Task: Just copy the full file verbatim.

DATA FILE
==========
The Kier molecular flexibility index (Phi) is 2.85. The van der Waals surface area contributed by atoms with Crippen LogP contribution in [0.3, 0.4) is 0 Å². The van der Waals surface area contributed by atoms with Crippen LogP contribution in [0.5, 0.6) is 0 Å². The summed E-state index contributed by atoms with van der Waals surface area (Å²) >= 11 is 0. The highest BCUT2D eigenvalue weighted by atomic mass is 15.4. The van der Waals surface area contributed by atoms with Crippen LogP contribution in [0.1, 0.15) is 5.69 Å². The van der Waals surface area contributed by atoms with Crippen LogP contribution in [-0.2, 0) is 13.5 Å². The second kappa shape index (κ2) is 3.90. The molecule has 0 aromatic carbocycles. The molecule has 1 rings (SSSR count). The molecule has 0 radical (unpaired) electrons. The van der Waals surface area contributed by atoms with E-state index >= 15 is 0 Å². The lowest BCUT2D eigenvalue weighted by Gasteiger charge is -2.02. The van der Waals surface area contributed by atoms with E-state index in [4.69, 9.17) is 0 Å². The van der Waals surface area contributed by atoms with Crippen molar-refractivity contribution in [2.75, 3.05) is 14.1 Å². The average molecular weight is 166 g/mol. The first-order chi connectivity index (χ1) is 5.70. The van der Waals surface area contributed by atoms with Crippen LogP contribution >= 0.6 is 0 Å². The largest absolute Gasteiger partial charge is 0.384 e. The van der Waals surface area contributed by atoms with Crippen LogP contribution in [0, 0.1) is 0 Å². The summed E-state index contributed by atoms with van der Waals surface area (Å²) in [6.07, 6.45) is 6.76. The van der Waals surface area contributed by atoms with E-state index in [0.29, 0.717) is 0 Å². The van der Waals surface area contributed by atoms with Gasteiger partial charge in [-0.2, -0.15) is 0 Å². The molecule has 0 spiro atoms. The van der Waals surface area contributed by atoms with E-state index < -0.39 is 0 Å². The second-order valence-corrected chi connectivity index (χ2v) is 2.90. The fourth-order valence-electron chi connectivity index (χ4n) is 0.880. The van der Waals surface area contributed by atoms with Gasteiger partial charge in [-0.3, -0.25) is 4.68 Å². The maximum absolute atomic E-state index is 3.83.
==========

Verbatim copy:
The Kier molecular flexibility index (Phi) is 2.85. The van der Waals surface area contributed by atoms with Crippen LogP contribution in [0.3, 0.4) is 0 Å². The van der Waals surface area contributed by atoms with Crippen LogP contribution in [0.5, 0.6) is 0 Å². The summed E-state index contributed by atoms with van der Waals surface area (Å²) >= 11 is 0. The highest BCUT2D eigenvalue weighted by atomic mass is 15.4. The van der Waals surface area contributed by atoms with Crippen LogP contribution in [0.1, 0.15) is 5.69 Å². The van der Waals surface area contributed by atoms with Crippen LogP contribution in [-0.2, 0) is 13.5 Å². The second kappa shape index (κ2) is 3.90. The molecule has 0 aromatic carbocycles. The molecule has 1 rings (SSSR count). The molecule has 0 radical (unpaired) electrons. The van der Waals surface area contributed by atoms with E-state index >= 15 is 0 Å². The lowest BCUT2D eigenvalue weighted by Gasteiger charge is -2.02. The van der Waals surface area contributed by atoms with E-state index in [4.69, 9.17) is 0 Å². The van der Waals surface area contributed by atoms with Crippen molar-refractivity contribution in [2.75, 3.05) is 14.1 Å². The average molecular weight is 166 g/mol. The first-order chi connectivity index (χ1) is 5.70. The van der Waals surface area contributed by atoms with Crippen LogP contribution >= 0.6 is 0 Å². The largest absolute Gasteiger partial charge is 0.384 e. The van der Waals surface area contributed by atoms with Crippen LogP contribution in [0, 0.1) is 0 Å². The summed E-state index contributed by atoms with van der Waals surface area (Å²) in [6.07, 6.45) is 6.76. The van der Waals surface area contributed by atoms with E-state index in [0.29, 0.717) is 0 Å². The van der Waals surface area contributed by atoms with Gasteiger partial charge in [-0.2, -0.15) is 0 Å². The molecule has 0 spiro atoms. The van der Waals surface area contributed by atoms with E-state index < -0.39 is 0 Å². The second-order valence-corrected chi connectivity index (χ2v) is 2.90. The fourth-order valence-electron chi connectivity index (χ4n) is 0.880. The van der Waals surface area contributed by atoms with Gasteiger partial charge in [-0.3, -0.25) is 4.68 Å². The maximum absolute atomic E-state index is 3.83.